Objective-C and runtime type inspection

Bob Ippolito bob@REDACTED
Thu Aug 17 21:14:50 CEST 2006

On 8/17/06, Joel Reymont <joelr1@REDACTED> wrote:
> On Aug 17, 2006, at 7:37 PM, Bob Ippolito wrote:
> > You'll still likely have problems with varargs and paired
> > arguments, e.g.
> > +[NSArray arrayWithObjects:...]
> I don't remember off hand how this case is handled but all functions
> have a definite type signature. Maybe the varargs go in as an array
> or something. I'll need to inspect NSArray.

PyObjC is by far the easiest way to poke at this stuff...

$ python
Python 2.4.3 (#1, Apr  7 2006, 10:54:33)
[GCC 4.0.1 (Apple Computer, Inc. build 5250)] on darwin
Type "help", "copyright", "credits" or "license" for more information.
>>> from Foundation import NSArray
>>> NSArray.arrayWithObjects_.signature

varargs is not covered by type encodings, it looks like a single
object. You simply can't know that it's supposed to be nil terminated

> > and +[NSArray arrayWithObjects:count:].
> This is an easy case because the selector (method name represented as
> a string) is exactly "arrayWithObjects:count:".

>>> NSArray.arrayWithObjects_count_.signature

Well, all you know its that it's an id pointer and an integer, not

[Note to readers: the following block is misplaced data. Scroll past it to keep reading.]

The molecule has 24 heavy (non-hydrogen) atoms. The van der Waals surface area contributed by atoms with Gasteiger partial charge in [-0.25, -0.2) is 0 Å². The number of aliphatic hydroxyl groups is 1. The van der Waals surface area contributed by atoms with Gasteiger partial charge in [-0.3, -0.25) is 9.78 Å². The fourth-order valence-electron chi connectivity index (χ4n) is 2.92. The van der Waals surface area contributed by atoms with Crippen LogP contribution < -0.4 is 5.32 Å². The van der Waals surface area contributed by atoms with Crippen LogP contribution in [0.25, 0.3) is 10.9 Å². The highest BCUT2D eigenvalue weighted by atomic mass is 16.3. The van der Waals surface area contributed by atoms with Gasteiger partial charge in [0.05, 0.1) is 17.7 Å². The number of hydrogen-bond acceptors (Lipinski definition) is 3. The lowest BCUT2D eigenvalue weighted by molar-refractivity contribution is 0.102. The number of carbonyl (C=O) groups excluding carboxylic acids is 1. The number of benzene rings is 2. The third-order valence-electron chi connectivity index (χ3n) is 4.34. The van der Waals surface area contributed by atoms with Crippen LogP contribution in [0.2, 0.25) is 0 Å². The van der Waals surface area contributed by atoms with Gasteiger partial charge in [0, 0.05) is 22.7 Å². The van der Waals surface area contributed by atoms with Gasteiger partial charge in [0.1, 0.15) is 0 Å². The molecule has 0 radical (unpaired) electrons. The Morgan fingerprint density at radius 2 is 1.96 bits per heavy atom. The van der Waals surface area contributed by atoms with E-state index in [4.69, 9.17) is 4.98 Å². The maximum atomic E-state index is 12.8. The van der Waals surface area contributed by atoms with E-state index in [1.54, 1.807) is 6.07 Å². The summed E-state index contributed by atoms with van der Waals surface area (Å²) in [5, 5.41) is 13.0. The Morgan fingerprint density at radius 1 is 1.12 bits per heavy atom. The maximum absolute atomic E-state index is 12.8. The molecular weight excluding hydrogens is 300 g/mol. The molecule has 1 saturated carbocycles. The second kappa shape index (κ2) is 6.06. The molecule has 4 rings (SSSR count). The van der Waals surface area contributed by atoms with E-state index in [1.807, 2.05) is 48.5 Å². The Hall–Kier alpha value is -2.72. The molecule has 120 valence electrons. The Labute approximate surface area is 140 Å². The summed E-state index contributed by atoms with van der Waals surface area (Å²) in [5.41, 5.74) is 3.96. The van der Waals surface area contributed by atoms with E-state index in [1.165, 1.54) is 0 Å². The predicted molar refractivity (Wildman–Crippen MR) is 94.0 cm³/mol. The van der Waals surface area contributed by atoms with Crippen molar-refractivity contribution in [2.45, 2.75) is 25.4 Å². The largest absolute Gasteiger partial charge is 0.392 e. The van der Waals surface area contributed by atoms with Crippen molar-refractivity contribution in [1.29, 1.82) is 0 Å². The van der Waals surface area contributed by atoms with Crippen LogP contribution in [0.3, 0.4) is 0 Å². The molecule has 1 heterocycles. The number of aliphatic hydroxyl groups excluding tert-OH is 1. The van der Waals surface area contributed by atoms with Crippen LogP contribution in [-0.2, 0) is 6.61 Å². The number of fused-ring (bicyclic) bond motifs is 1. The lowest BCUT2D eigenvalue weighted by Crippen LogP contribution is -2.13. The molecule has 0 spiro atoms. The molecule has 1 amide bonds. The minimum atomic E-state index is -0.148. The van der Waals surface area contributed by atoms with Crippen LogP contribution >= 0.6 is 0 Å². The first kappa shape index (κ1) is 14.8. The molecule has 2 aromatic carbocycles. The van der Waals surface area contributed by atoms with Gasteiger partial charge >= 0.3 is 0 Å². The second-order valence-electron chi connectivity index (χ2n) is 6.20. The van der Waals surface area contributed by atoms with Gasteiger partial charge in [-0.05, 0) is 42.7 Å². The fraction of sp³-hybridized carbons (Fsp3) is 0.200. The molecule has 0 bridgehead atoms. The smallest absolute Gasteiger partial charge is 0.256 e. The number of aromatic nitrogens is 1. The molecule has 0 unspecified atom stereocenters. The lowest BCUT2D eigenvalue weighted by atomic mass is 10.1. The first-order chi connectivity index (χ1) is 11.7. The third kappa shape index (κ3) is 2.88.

that it's supposed to be an array of id plus exactly the length of
that array.

> I didn't think of it this way but I can try going totally dynamic. I
> could do RTTI the first time a selector is invoked and cache the info
> in a dict, gb_tree or ets table.

That's sort-of what we do in PyObjC. We do it for a whole class at a
time, but same idea.

> The whole point of importing or parsing headers is to generate
> functions whereas Erlang, just like Objective-C, works by message-
> passing.

Probably better off with just using atoms to represent selectors
instead of generating a million functions. Maybe something like:

msg(Self, Selector, [Args]) -> ...

Which is basically the same as objc_msgSend except using a list
instead of varargs.

I really do hope you choose to make the objc binding open source,
because if you don't someone else is going to have to duplicate the
work eventually.


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